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Until a few days ago, 30-year-old Jeremy Meeks was a convicted felon living in Stockton and depending on who you believe, was either a man trying to turn his life around or one of the city’s most violent criminals.

Though the truth may be somewhere in the middle, Meeks has become an example of the worst consequences of our social media-obsessed society. By Friday, his anonymity was destroyed forever when his mug shot went viral, generating worldwide coverage. Why? Because Meeks is a handsome, tall, slim, tatted, blue-eyed biracial Black man with chiseled cheekbones that took one of the most photogenic non-celebrity mug shots in history.

Since then, his family, including his wife, his mother, his brother, his children and everyone associated with him has been put under a microscope while his character, sexuality, criminal history and violent tendencies have been commented on and judged by total strangers.

The attention inspired not just several memes which Photoshopped him into designer ads, but a vicious backlash towards women who liked or commented on his photo, and social media dissertations on the prison-industrial complex, Black people and colorism and speculation that his white wife is a gun moll who’s down for her thug life man either because of, or in spite of, the fact that he’s Black.

As everyone picks apart his life on social media, including those who believe this is a chance at redemption given his previously undiscovered model potential, Meeks remains in a Stockton jail with bail set at a million dollars while the Internet and the world moves onto The Next Hot Internet Sensation, whatever that turns out to be. Unfortunately, as Meeks himself has said in a jailhouse interview, the attention he never solicited and isn’t in a position to take advantage of, doesn’t help him at all.

Meeks’ 15 minutes of fame angered many men who were apparently unaware that they can be just as objectified as most women are used to being on a regular basis. Through the same social media outlets that made Meeks a sensation, these men sniped at women, calling those who said Meeks was “hot” lonely and desperate THOTS who would do anything for a pretty man. We’re sure those women actually exist, since there are several notorious cases of convicted felons with wives, girlfriends and pen pals. But we don’t have the time here to fully explore that pathology.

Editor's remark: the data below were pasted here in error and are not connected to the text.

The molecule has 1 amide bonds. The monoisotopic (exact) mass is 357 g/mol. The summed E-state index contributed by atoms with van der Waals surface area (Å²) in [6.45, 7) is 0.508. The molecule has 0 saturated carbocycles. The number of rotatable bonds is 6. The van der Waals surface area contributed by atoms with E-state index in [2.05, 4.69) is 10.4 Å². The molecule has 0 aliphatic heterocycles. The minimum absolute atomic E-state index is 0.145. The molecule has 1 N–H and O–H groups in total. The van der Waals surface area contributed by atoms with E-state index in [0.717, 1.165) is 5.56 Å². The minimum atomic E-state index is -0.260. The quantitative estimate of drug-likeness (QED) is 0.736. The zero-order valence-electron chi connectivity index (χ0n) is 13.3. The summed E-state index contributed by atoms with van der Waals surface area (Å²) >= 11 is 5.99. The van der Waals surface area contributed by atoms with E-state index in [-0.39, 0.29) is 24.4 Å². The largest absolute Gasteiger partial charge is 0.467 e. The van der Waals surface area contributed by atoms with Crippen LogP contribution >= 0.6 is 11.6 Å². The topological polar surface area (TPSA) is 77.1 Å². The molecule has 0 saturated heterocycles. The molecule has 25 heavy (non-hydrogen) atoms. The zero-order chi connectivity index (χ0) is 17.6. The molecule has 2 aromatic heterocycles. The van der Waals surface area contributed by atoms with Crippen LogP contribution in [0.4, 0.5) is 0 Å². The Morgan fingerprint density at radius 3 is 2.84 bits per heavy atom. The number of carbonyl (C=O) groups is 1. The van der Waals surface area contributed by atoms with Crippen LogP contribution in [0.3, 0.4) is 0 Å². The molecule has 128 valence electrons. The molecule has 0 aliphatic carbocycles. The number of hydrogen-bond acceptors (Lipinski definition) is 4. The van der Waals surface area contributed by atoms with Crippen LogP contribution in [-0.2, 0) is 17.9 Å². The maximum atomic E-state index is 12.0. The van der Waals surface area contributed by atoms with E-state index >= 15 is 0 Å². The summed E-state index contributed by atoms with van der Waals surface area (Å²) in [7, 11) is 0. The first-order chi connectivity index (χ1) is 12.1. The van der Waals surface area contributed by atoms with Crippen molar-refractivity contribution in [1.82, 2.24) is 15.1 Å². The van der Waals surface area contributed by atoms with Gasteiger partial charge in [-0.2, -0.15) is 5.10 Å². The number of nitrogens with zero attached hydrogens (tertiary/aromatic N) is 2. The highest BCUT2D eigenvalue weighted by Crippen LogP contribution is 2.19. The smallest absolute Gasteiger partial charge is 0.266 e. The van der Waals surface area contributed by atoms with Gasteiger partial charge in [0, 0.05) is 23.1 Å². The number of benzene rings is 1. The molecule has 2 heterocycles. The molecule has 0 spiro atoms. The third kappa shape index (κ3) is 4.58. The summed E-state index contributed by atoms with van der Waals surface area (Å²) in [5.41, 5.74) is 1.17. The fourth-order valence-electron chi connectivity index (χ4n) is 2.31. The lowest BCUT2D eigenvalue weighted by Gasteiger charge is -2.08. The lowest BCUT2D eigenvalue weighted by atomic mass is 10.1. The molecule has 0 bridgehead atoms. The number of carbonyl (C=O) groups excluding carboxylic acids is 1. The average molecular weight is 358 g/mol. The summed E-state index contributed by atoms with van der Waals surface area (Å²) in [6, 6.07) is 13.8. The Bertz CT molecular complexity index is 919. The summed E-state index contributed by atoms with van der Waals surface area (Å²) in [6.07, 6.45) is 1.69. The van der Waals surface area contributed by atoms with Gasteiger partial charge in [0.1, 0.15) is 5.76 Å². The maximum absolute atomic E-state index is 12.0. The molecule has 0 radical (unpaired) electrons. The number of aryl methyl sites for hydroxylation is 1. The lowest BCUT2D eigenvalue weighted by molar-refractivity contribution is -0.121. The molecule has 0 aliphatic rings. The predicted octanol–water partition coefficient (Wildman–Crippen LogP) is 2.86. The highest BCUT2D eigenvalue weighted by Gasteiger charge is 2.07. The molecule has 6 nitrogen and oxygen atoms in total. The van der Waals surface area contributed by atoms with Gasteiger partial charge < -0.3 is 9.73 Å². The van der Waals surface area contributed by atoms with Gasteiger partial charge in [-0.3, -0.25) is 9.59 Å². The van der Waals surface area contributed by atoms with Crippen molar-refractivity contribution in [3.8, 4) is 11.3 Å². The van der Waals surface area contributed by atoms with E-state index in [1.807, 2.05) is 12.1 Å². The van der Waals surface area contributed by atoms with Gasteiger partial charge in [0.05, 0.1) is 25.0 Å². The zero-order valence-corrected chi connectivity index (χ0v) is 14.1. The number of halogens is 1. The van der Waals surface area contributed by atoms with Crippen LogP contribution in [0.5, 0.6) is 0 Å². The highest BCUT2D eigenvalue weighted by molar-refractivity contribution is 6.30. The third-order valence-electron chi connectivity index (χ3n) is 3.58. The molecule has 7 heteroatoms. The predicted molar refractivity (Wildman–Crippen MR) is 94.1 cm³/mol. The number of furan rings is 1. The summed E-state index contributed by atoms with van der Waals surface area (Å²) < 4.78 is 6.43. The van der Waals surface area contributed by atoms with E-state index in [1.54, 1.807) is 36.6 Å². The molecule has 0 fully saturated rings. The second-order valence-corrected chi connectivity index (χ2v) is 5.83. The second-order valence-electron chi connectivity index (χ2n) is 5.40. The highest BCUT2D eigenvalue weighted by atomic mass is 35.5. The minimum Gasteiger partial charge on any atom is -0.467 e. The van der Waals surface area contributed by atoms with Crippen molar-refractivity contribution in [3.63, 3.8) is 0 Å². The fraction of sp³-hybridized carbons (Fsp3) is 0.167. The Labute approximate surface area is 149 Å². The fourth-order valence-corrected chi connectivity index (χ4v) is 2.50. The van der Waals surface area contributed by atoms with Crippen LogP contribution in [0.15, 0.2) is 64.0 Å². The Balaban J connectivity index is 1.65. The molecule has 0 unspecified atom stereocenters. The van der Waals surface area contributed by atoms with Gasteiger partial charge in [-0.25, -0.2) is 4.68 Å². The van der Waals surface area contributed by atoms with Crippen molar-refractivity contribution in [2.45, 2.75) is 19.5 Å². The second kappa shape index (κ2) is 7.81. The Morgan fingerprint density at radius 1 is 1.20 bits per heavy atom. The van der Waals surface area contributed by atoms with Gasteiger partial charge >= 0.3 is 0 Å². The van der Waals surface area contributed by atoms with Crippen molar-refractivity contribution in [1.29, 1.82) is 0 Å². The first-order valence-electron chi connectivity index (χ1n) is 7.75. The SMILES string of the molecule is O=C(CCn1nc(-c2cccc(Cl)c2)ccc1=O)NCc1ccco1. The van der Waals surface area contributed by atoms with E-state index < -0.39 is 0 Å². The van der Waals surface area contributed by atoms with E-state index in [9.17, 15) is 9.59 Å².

We’ll go on a limb an say that many women simply took a look at a hot dude in a mug shot and joked about the possibilities of hooking up with him and then went right on with their real lives.

In other words, Meeks experienced what any good-looking woman with attractive Instagram pics deals with every single day. Yes, men, women objectify you, with the same thirst that you do for any hot celebrity chick or Instagram or Tumblr celebrity. Sorry to disappoint you.

As for those who believe admiring the genetic gifts of a convicted felon glorifies thug life – if you‘ve ever watched The Sopranos, The Wire, Breaking Bad, or any number of other TV shows and movies that deal with anti-heros, crime, criminal activity or murder and violence, then you’ve done the same.

As far as Blacks and colorism – we can’t say that it doesn’t exist. But isn’t the reverse true as well – that light-skinned, biracial Black people often deal with the most sickening assumptions heaped on them by those who automatically deem them stuck-up, conceited, or snobbish, while questioning their Blackness simply by virtue of skin color? We daresay Meeks is proof that being light-skinned and cute doesn’t keep you from being caught up.

Meeks is jailed on weapons charges and has been accused of other crimes. He has not been convicted. His criminal history notwithstanding, he deserves the due process any other person accused of a crime should get. Given his alleged status as a gunrunner, you’d think there would be profit enough for him to get a pricey lawyer, yet he has a public defender and his mother has started a GoFundMe account to help pay his bail.

I can’t possibly argue Meeks’ innocence or guilt and am not trying to. That will happen at his trial, long after most folks have forgotten about him. The sad part is, as many people have pointed out, he’s just a very good-looking example of a multitude of Black men who face incarceration, probation, overcharging, detention, false arrest, imprisonment and racial profiling all across America. That some posters took time away from Meeks’ admittedly mesmerizing baby blues to recognize his possible plight as part of the laughable pattern of criminal injustice perpetuated on Black men is the valuable part of this story.

Meeks may indeed be deserving of all this karma because he’s a violent felon who should be off the streets. Or he could be, like many young Black men, someone who faced limited choices and made all the wrong ones. Either way, he deserves his day in court and his life, regardless of how pretty he is, handed back to him, instead of becoming the latest fodder our social media entertainment.

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Celebrity Social Media Troubles
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